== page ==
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Mastering the Canoe J Stroke

When paddling a canoe, a solo paddler or a stern paddler is very often having to do some form of steering and there's a whole variety of strokes that you can use. But the classic one, along with its variations, is the J Stroke.

J Stroke Families

So there are two major families of strokes that we used to steer the canoe, one family very powerful and we use it a lot in whitewater, coming down a lake and with a strong tailwind and those are the stern rudders and stern prys.

Stern Rudder and Stern Pry

Put your power stroke in, pull through and then steer. Now the key with this is that you're using the power face. You can pull through with a power face but then, to steer, you switch faces and steer with the back face. So it's a case of pull, change blade face and steer with that side. you can do that either on the gunnel or off the gunnel. Off the gunnel tends to be called a stern rudder while on the gunnel is a stern pry. A useful marker in this family of strokes, the stern rudder and the stern pry, is that in the steer phase the thumb on the grip end of the paddle is at the top, or up.

C stroke, Indian Stoke, Knife J or Guide Stroke

The second family of strokes are all based around the J stroke so the C stroke, the Indian stroke, the knife J (which sometimes goes by the name of Canadian stroke) or guide stroke. They're all variants of the basic J stroke but subtly different. So with that you pull through, gain using the same power face and pull through but this time you twist and turn the paddle outwards to steer. So you've used the same blade face for power and for steering. Pull through and steer.

Hand Position

So in the J stroke because the paddle is rotated around, this hand now is on the outside and the thumb is pointing down. So one of the real important things with this is this movement of the hand on the top of the paddle. In the power phase of the stroke, the hand’s pretty well on the top, but as it comes down into the J stroke your hand slides around slightly so it's no longer gripping the top. This takes the stress out of the wrist and allows you to pull back very easily. You can do the same with the t-grip with the hands on the top for the power element but as you come into the steer, your hand moves quite subtly onto that face meaning you’ve actually loosened the grip with the fingers, again removing the stress. The problem without stress is if you don't get that movement, then as you come into the J stroke some people end up with this really awkward hand position. It's not very strong and not very useful but it's a solution to removing the stress. So you really have to learn to allow that hand slide round slightly.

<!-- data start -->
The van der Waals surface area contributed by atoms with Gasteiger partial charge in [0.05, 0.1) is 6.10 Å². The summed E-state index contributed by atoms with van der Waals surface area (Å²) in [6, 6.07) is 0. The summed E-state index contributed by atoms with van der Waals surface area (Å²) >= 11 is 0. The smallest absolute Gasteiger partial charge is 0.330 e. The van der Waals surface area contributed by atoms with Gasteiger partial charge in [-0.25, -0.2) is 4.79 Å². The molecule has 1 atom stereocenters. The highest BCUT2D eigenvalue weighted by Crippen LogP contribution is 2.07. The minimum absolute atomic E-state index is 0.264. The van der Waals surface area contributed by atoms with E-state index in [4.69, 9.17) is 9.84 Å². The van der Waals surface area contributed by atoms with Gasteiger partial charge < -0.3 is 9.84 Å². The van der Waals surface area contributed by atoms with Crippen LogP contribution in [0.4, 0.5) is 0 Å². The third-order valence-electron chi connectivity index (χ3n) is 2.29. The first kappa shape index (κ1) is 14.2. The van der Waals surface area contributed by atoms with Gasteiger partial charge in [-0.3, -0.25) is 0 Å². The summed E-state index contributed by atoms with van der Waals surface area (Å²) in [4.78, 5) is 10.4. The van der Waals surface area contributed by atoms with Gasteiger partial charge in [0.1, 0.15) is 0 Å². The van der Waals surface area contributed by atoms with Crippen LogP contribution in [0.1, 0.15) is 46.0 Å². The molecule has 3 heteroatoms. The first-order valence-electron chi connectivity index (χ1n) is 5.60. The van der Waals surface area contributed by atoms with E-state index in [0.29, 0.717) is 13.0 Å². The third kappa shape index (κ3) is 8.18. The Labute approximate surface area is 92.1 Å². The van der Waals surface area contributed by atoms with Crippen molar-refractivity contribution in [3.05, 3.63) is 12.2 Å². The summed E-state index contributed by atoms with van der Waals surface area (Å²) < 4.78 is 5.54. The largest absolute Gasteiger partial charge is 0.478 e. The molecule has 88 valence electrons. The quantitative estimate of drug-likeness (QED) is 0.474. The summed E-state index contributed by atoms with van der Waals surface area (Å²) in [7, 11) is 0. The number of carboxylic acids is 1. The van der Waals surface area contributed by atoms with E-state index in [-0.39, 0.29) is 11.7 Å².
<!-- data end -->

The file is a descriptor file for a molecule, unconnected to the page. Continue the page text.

Body Position

Solo Body Position

So what makes life a lot easier is your position in the boat. Sometimes I will sit and I'll look at that in a moment, but the majority of time when I'm solo, in whitewater or it's windy I'm gonna be kneeling and we've got a number of options here. Because I'm in this boat solo and it's a small tandem boat, you can paddle it back to front, which is the traditional way with the load up in front of me and I'm using the bow seat in reverse. If I want stability I keep my knees nice and wide and if I want to make my life easier so I can reach over this side to get a more vertical stroke or from steering, then I can move my knees across, the boat heels over and becomes more maneuverable. It's much easier to get a good quality power stroke with your hands across the side of the boat and much easier to do my J. If I can actually tilt my hips and knees so they're facing where you're going it becomes even easier. Because I paddle this boat solo out I’ve actually got a kneeling port in it and it makes my life a lot easier and more comfortable. The reality is I would normally use padding that could either be kneepads or a pad like this on the bottom of the boat. This allows me to move around the angles so my hips face the direction I’m gonna paddle and everything is a bit easier.

Tandem Body Position

So if I'm on the rear seat, again I could put that little bit of slant into the body to make life easier but also what I'll do quite often when I'm paddling tandem (I would generally only use this seat when I'm having tandem) is to generally have my legs slanted to one side to give my body that tilt to make this stroke easier. However if it gets a bit bumpy I'll square up again and I face forward and then I'll go to kneeling.

These are nice, easy conditions to practice the J stroke in. Each of my power strokes will push the nose slightly to the left so the J stroke is used to correct that.